The projected payment may also include mortgage insurance if you’re making less than a 20% down payment on a conventional loan or taking out a Federal Housing Administration (FHA) loan. The most common type of mortgage insurance is private mortgage insurance (PMI), which protects conventional lenders from losses if you default on your payments. You’ll pay two types of FHA mortgage insurance with an FHA loan: an upfront mortgage insurance premium (UFMIP) and annual mortgage insurance premium (MIP) that is part of your monthly payment.

Costs at closing. This section details your “cash to close,” with a basic breakdown of any costs the seller or your lender is paying on your behalf. You’ll cut a cashier’s check or wire this amount to pay for any remaining closing costs and down payment due on the loan. If the amount doesn’t look right, check the itemizations of all of the credits and charges on Page 2.

Page 2

This page is similar to the old HUD-1 settlement statement borrowers used to review figures on mortgages taken out prior to 2015, and provides an itemized accounting of all the costs of your transaction. The loan costs detailed in sections A, B and C are restricted by federal law.

Costs that can’t change after you sign a closing disclosure

There should be no difference when you compare the following fees to your original loan estimate. If there is, you should see a credit from your lender to pay for it. Fees that can’t change after your closing disclosure has been issued include:

  • Origination
  • Mortgage points
  • Appraisal
  • Credit report
  • Flood monitoring
  • Flood determination
  • Tax monitoring
  • Tax status research
  • Transfer taxes
Costs that can change after you sign a closing disclosure

The other costs are divided up into two categories: Those that can increase by 10% and those that can increase by an unlimited amount.

The fees that are limited to a 10% increase include:

  • Recording fees
  • Pest inspection fee
  • Survey fee
  • Title insurance
  • Title settlement agent fee
  • Title search costs

There are no limits on how much the following fees can increase from the original quote:

  • Homeowners insurance premiums
  • Property taxes
  • Prepaid interest
  • Homeowners association (HOA) fees
  • Home warranties

Page 3

This information is an extension of Page 2, and provides a summary of all of the itemizations on that page. If you’re receiving any credits from the seller, real estate agent or your lender, they should show up in section L under the “Paid already by or on behalf of borrower at closing” heading.

Page 4

You’ll find a lot of small print related to features of your loan; a few items you should take note of are:

Late payment fee. This page explains when your payment is considered late and the fee you’ll pay if it is.

Escrow account. If your homeowners insurance and property taxes are included in your payment, this section breaks down how much will be collected at closing and monthly to keep enough funds in your escrow account to pay your property-related bills when they come due.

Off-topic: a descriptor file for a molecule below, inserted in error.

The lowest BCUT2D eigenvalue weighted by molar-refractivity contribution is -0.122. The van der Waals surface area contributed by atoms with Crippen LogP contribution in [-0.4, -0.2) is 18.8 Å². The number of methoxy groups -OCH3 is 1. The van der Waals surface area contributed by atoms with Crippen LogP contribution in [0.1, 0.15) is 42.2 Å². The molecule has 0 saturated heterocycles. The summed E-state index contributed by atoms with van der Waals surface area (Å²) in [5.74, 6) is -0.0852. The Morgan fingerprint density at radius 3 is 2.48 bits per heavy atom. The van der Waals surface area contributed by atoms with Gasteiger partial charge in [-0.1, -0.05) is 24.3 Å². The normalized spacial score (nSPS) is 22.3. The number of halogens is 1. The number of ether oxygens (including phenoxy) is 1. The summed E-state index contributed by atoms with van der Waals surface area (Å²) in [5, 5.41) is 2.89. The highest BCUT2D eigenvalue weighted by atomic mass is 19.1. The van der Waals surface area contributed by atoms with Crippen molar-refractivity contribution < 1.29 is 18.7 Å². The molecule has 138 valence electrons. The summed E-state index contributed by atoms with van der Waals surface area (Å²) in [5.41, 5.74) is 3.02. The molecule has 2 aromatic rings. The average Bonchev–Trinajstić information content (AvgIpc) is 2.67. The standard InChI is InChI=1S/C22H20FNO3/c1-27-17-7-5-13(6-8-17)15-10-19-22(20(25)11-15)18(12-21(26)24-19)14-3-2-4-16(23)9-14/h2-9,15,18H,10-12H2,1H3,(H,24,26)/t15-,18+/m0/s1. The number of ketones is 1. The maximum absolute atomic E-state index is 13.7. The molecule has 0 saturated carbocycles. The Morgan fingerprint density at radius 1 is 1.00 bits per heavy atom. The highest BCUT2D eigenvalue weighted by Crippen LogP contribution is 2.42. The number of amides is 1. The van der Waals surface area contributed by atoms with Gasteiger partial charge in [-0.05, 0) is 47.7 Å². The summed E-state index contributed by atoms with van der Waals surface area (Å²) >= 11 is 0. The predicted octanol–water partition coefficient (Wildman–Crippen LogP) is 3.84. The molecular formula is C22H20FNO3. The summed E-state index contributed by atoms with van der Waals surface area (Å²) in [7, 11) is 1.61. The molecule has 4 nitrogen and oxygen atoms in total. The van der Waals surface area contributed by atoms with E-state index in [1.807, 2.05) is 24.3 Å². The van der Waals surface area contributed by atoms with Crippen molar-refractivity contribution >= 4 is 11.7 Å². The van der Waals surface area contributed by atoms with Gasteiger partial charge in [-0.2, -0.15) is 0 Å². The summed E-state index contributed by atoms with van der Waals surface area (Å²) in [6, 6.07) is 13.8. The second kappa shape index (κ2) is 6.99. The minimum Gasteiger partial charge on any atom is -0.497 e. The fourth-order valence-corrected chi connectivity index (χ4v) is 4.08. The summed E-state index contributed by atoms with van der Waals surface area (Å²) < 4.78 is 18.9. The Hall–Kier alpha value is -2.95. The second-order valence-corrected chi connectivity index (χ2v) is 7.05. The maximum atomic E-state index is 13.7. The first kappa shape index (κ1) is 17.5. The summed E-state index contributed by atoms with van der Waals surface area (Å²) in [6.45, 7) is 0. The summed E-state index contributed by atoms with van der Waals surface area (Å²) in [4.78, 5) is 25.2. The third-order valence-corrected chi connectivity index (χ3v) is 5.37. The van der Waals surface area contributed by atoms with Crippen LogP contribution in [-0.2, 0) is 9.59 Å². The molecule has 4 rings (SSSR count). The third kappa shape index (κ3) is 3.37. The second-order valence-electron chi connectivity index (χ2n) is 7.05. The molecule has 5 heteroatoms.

Page 5

Your annual percentage rate (APR) is shown on this page. If it’s higher than your interest rate, don’t worry because it’s simply a measurement of your closing costs over your loan’s repayment term, expressed as a percentage. There are some other disclosures that explain what happens if you default on your payments and face foreclosure, and a list of everyone involved in the transaction in case you have questions after your closing.

Closing disclosure vs. loan estimate: What’s the difference?

A loan estimate is a form that details the lender’s best guess about the loan terms you qualify for, based on the preliminary information you provide on a loan application. A closing disclosure is a fully vetted version of the loan estimate, with all the fees due from you and owed to you accounted for.

Frequently asked questions

Does a closing disclosure mean I’m approved?

In most cases, yes. A lender won’t typically issue a closing disclosure if you’re not likely to close.

Does a closing disclosure mean I’m clear to close?

No. The lender may still need to finalize your loan by checking employment, reviewing your credit to make sure you didn’t open new accounts and verifying all of the figures for your escrow account.

Is the closing disclosure the last step?

Not quite. The lender still needs to prepare your closing documents and coordinate the final signing with a title company or attorney.

Why are the costs and interest rate on my closing disclosure different from my loan estimate?

There are usually only three reasons this may be the case:

  • Your rate wasn’t locked in when you submitted your final application
  • Your credit scores dropped on the final credit report
  • Your home appraised for less than the sales price or the refinance estimate

Is there anything that could require a new 3-day waiting period? 

Yes, although it’s fairly rare. Three things could result in a new three-day CD period:

  • Your APR increases by more than 0.125% on a fixed-rate loan or more than 0.25% on an adjustable-rate mortgage (ARM)
  • Your lender assesses a prepayment penalty (not common with standard loan programs)
  • You switch loan products (from a fixed-rate loan to an ARM)